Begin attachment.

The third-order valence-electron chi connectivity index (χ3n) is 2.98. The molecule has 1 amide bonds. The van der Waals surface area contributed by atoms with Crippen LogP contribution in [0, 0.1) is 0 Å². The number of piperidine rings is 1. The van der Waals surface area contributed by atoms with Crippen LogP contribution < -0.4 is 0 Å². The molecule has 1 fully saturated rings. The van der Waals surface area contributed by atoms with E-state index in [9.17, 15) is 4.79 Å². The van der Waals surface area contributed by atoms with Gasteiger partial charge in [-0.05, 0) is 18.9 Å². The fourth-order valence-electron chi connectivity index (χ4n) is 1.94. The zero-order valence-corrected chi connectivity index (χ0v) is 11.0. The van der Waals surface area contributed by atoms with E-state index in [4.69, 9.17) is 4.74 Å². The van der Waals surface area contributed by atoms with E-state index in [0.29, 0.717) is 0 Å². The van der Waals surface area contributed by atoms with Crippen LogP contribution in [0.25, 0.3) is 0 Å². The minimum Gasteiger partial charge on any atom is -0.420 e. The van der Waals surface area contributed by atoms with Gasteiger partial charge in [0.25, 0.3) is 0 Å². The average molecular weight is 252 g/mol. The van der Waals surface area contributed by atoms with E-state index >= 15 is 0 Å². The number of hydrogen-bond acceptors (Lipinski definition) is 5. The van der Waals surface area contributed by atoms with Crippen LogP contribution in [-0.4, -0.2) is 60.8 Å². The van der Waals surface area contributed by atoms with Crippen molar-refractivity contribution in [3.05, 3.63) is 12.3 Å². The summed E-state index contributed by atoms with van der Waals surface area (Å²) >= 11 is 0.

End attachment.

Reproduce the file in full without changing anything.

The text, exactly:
The third-order valence-electron chi connectivity index (χ3n) is 2.98. The molecule has 1 amide bonds. The van der Waals surface area contributed by atoms with Crippen LogP contribution in [0, 0.1) is 0 Å². The number of piperidine rings is 1. The van der Waals surface area contributed by atoms with Crippen LogP contribution < -0.4 is 0 Å². The molecule has 1 fully saturated rings. The van der Waals surface area contributed by atoms with E-state index in [9.17, 15) is 4.79 Å². The van der Waals surface area contributed by atoms with Gasteiger partial charge in [-0.05, 0) is 18.9 Å². The fourth-order valence-electron chi connectivity index (χ4n) is 1.94. The zero-order valence-corrected chi connectivity index (χ0v) is 11.0. The van der Waals surface area contributed by atoms with E-state index in [4.69, 9.17) is 4.74 Å². The van der Waals surface area contributed by atoms with E-state index in [0.29, 0.717) is 0 Å². The van der Waals surface area contributed by atoms with Crippen LogP contribution in [0.25, 0.3) is 0 Å². The minimum Gasteiger partial charge on any atom is -0.420 e. The van der Waals surface area contributed by atoms with Gasteiger partial charge in [0.25, 0.3) is 0 Å². The average molecular weight is 252 g/mol. The van der Waals surface area contributed by atoms with E-state index >= 15 is 0 Å². The number of hydrogen-bond acceptors (Lipinski definition) is 5. The van der Waals surface area contributed by atoms with Crippen LogP contribution in [-0.4, -0.2) is 60.8 Å². The van der Waals surface area contributed by atoms with Crippen molar-refractivity contribution in [3.05, 3.63) is 12.3 Å². The summed E-state index contributed by atoms with van der Waals surface area (Å²) >= 11 is 0.